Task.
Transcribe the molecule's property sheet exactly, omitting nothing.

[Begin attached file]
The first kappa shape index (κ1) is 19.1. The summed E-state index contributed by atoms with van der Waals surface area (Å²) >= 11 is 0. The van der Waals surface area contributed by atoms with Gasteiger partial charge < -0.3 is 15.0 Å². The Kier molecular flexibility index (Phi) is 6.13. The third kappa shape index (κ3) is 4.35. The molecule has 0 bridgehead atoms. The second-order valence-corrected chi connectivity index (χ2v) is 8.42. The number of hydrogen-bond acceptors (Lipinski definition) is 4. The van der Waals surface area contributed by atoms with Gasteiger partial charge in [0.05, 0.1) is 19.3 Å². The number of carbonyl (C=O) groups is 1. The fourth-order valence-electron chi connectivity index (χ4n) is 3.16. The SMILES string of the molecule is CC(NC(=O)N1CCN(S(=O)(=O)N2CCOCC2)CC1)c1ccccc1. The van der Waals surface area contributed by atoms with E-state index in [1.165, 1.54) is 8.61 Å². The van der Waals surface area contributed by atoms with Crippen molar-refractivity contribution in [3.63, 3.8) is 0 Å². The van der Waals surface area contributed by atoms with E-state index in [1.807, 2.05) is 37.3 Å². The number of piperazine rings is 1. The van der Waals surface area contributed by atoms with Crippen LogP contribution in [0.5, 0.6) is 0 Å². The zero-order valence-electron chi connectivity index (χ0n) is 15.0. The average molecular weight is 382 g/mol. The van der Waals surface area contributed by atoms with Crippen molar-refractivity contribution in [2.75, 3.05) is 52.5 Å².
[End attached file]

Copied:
The first kappa shape index (κ1) is 19.1. The summed E-state index contributed by atoms with van der Waals surface area (Å²) >= 11 is 0. The van der Waals surface area contributed by atoms with Gasteiger partial charge < -0.3 is 15.0 Å². The Kier molecular flexibility index (Phi) is 6.13. The third kappa shape index (κ3) is 4.35. The molecule has 0 bridgehead atoms. The second-order valence-corrected chi connectivity index (χ2v) is 8.42. The number of hydrogen-bond acceptors (Lipinski definition) is 4. The van der Waals surface area contributed by atoms with Gasteiger partial charge in [0.05, 0.1) is 19.3 Å². The number of carbonyl (C=O) groups is 1. The fourth-order valence-electron chi connectivity index (χ4n) is 3.16. The SMILES string of the molecule is CC(NC(=O)N1CCN(S(=O)(=O)N2CCOCC2)CC1)c1ccccc1. The van der Waals surface area contributed by atoms with E-state index in [1.165, 1.54) is 8.61 Å². The van der Waals surface area contributed by atoms with Crippen molar-refractivity contribution in [3.63, 3.8) is 0 Å². The van der Waals surface area contributed by atoms with E-state index in [1.807, 2.05) is 37.3 Å². The number of piperazine rings is 1. The van der Waals surface area contributed by atoms with Crippen LogP contribution in [0.5, 0.6) is 0 Å². The zero-order valence-electron chi connectivity index (χ0n) is 15.0. The average molecular weight is 382 g/mol. The van der Waals surface area contributed by atoms with Crippen molar-refractivity contribution in [2.75, 3.05) is 52.5 Å².